Cannes 2024 review: When the Land Runs Away (Frederico Lobo)

When the Land Runs Away is a poem and a funeral procession, a snapshot of cyclical movements of wreckage and renewal thrown off their balance, broken but not defeated.”

In the Cannes Directors’ Fortnight, two Portuguese films depict the same issue through distinct strategies. In his feature film, Savanna and the Mountain, Paulo Carneiro goes to Covas do Barroso in the north of Portugal, staging a Western-flavored take on the villagers’ strife against a British firm intent on exploiting the land for lithium. There’s an oddball comedy to the irreverent picture, laced with the heartfelt but ultimately powerless clamor of a protest song performed between friends. It’s not a stab at effective political activism through film, but it’s not trying to be. One could say the same about Frederico Lobo’s When the Land Runs Away. However, this short film is starkly different in tone and effect, doing away with the pretense of lark for a register closer to the lyrical, perchance an elegy for a world that’s being lost.

It starts with a visceral immediacy, as Lobo’s camera spies upon the extraction of lithium samples from the soil. Mechanical brutality takes center stage as drills force their way into bedrock. Hydraulic fluid spurts everywhere, and metal rods thrust inside, a violent rhythm that approaches abstraction as the moment stretches, and Lobo’s gaze remains unwavering. Neither in horror nor glorification, the director’s approach feels almost attuned to the potential sexuality in the image, the motion, and the plunder. In effect, he’s documenting a transgression of Man where he doesn’t belong, in awe of the engineering power yet distant enough to recognize its violence. But of course, the natural world is full of violence, so it’s not as if destructive forces, in their ontological essence, were anathema to the mountain’s ways. Natural orders can coexist with annihilation, as they can coexist with Man. Still, something feels wrong here.

That ineffable feeling haunts the film, a spectral veil over the screen, its ghostly sounds, and languorous rhythms. When human voice ruptures through the mountain’s silence and the mining cacophony, one can’t help but recognize the phantasmagoria implicit within. Lobo isn’t subtle, nor must he be, orchestrating the documentary-like folk song recordings to make them appear like the landscape’s wailing. Traditions of time immemorial, built upon the coexistence of people and their mountain home, are the vista’s voice. And they sound off, echoing in the emptiness, a lament that’s half a step removed from a dirge. When the Land Runs Away is a poem and a funeral procession, a snapshot of cyclical movements of wreckage and renewal thrown off their balance, broken but not defeated.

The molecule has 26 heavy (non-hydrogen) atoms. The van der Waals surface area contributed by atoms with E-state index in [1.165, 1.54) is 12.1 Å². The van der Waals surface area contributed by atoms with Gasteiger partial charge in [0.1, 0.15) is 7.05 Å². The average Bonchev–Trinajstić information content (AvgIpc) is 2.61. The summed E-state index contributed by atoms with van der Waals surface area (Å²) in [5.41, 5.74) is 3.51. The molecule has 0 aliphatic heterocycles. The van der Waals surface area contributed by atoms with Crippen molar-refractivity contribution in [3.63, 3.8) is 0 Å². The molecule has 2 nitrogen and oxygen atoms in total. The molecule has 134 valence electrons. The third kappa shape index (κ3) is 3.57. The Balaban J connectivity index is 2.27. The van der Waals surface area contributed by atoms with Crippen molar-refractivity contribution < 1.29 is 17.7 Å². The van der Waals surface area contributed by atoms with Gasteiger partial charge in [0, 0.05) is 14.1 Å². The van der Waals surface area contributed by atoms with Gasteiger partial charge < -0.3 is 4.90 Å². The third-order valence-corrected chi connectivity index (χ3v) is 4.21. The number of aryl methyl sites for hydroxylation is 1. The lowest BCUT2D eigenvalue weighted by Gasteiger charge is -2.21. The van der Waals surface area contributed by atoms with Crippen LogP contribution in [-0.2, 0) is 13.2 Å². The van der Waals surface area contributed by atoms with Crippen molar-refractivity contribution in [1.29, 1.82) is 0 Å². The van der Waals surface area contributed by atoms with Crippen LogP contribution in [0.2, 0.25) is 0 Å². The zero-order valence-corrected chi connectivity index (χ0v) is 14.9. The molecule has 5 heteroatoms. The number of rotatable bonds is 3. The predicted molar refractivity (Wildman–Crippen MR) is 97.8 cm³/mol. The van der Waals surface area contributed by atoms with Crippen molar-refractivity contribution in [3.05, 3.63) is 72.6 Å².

What was once thought eternal never was, for even the mightiest mountain transforms, the landscape aging its way into another life, another shape in the earth’s malleable surface. It’s the increased velocity of change that strikes human consciousness and makes us recognize a wrongness in the brutalized land. It’s as if the mountain were running away from its ancestral people, pulled and pushed by exterior forces whose dictums make themselves known on old TVs that always seem on, though few folks pay them any mind. So, the people grow weary and lost, and, as the camera observes their sorrow, the idea blossoms that the landscape is not just the land but the people, too. Disrupting that bond is a crime of cosmic proportions, something that’s hard to articulate in plain verbiage. Thankfully, there’s cinema to give it shape.

It does this through various mechanisms, including the aforementioned rape of the bedrock and human voice as vehicle for the mountain’s cry. Lobo also includes the quotidian drama of a shepherd who lost his cow, staging the affair in fog and morning mist. The feeling of something slipping away persists as shots play like exercises in turning the mundane into audiovisual poetry. The motion of animals and the camera float in and out of sight, nothingness dematerializing the familiar imagery until it’s all alien to the human eye. In shadow and smoke, even the muscular livestock feels as if it could vanish, its great mass as ethereal as the clouds whispering their way between. On another note, Lobo invokes pictures of childhood, in contrast to an aged population that remains in these rural areas of northern Portugal. The sight of youth is a further tie between people and the land. It implies an echo of the natural cycles and a flexibility of time that goes beyond people’s direct perception of it. In these and other ways, Frederico Lobo’s 16mm short documentary is a ravishment of the senses, an example of sensual filmmaking taken to an extreme of ecological grief. When the Land Runs Away is at the peak of its powers in moments of sublimated emotion, loss resonates tremendously in images as simple and quiet as a dead root enshrined in shadow. Libations of wine-like water over the wood suggest some mysterious rite, liquid procured from fountains in flooded villages. It makes it seem as if the ghost town is bleeding. Though, maybe it’s not the fluid from a wound or the dirty water of a poisoned well. Maybe it’s an offering of the land to its people – it’s hard to say when hard truth is overtaken by poetry. Regardless of the reading, the sorrow remains unchanged, and the still life still hurts to see – but oh, what glorious pain. And what glorious cinema, preserving a people’s memory of their land for when it is no more, impermanent sights crystalized in the amber of celluloid.